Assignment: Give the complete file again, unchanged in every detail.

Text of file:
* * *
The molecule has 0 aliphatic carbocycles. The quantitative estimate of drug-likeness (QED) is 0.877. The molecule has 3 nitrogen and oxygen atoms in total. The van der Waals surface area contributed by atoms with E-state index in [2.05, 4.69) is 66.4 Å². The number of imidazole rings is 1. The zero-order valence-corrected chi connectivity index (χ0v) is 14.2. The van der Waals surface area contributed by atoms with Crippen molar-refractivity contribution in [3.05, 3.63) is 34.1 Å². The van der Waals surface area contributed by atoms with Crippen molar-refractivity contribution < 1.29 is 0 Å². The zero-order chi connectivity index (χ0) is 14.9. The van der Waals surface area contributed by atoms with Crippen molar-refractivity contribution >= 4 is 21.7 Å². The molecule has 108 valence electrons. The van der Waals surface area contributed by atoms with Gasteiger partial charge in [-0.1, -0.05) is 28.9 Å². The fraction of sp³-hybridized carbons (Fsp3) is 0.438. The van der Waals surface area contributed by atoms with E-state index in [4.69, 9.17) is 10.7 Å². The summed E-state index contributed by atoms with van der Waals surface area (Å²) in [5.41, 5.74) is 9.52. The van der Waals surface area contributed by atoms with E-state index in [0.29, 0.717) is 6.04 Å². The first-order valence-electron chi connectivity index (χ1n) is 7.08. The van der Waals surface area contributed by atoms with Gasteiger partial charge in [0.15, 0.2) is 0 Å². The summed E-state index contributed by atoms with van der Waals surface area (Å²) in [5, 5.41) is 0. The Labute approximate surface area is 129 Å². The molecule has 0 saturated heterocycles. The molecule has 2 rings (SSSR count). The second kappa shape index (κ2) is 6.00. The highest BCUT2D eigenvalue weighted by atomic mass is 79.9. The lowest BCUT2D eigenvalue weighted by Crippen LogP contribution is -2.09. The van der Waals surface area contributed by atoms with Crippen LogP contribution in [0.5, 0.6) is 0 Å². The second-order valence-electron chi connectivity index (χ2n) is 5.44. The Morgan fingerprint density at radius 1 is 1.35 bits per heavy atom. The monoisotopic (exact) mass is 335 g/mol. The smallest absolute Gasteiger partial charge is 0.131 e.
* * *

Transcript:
The molecule has 0 aliphatic carbocycles. The quantitative estimate of drug-likeness (QED) is 0.877. The molecule has 3 nitrogen and oxygen atoms in total. The van der Waals surface area contributed by atoms with E-state index in [2.05, 4.69) is 66.4 Å². The number of imidazole rings is 1. The zero-order valence-corrected chi connectivity index (χ0v) is 14.2. The van der Waals surface area contributed by atoms with Crippen molar-refractivity contribution in [3.05, 3.63) is 34.1 Å². The van der Waals surface area contributed by atoms with Crippen molar-refractivity contribution < 1.29 is 0 Å². The zero-order chi connectivity index (χ0) is 14.9. The van der Waals surface area contributed by atoms with Crippen molar-refractivity contribution >= 4 is 21.7 Å². The molecule has 108 valence electrons. The van der Waals surface area contributed by atoms with Gasteiger partial charge in [-0.1, -0.05) is 28.9 Å². The fraction of sp³-hybridized carbons (Fsp3) is 0.438. The van der Waals surface area contributed by atoms with E-state index in [4.69, 9.17) is 10.7 Å². The summed E-state index contributed by atoms with van der Waals surface area (Å²) in [5.41, 5.74) is 9.52. The van der Waals surface area contributed by atoms with E-state index in [0.29, 0.717) is 6.04 Å². The first-order valence-electron chi connectivity index (χ1n) is 7.08. The van der Waals surface area contributed by atoms with Gasteiger partial charge in [0.15, 0.2) is 0 Å². The summed E-state index contributed by atoms with van der Waals surface area (Å²) in [5, 5.41) is 0. The Labute approximate surface area is 129 Å². The molecule has 0 saturated heterocycles. The molecule has 2 rings (SSSR count). The second kappa shape index (κ2) is 6.00. The highest BCUT2D eigenvalue weighted by atomic mass is 79.9. The lowest BCUT2D eigenvalue weighted by Crippen LogP contribution is -2.09. The van der Waals surface area contributed by atoms with Crippen LogP contribution in [0.5, 0.6) is 0 Å². The second-order valence-electron chi connectivity index (χ2n) is 5.44. The Morgan fingerprint density at radius 1 is 1.35 bits per heavy atom. The monoisotopic (exact) mass is 335 g/mol. The smallest absolute Gasteiger partial charge is 0.131 e.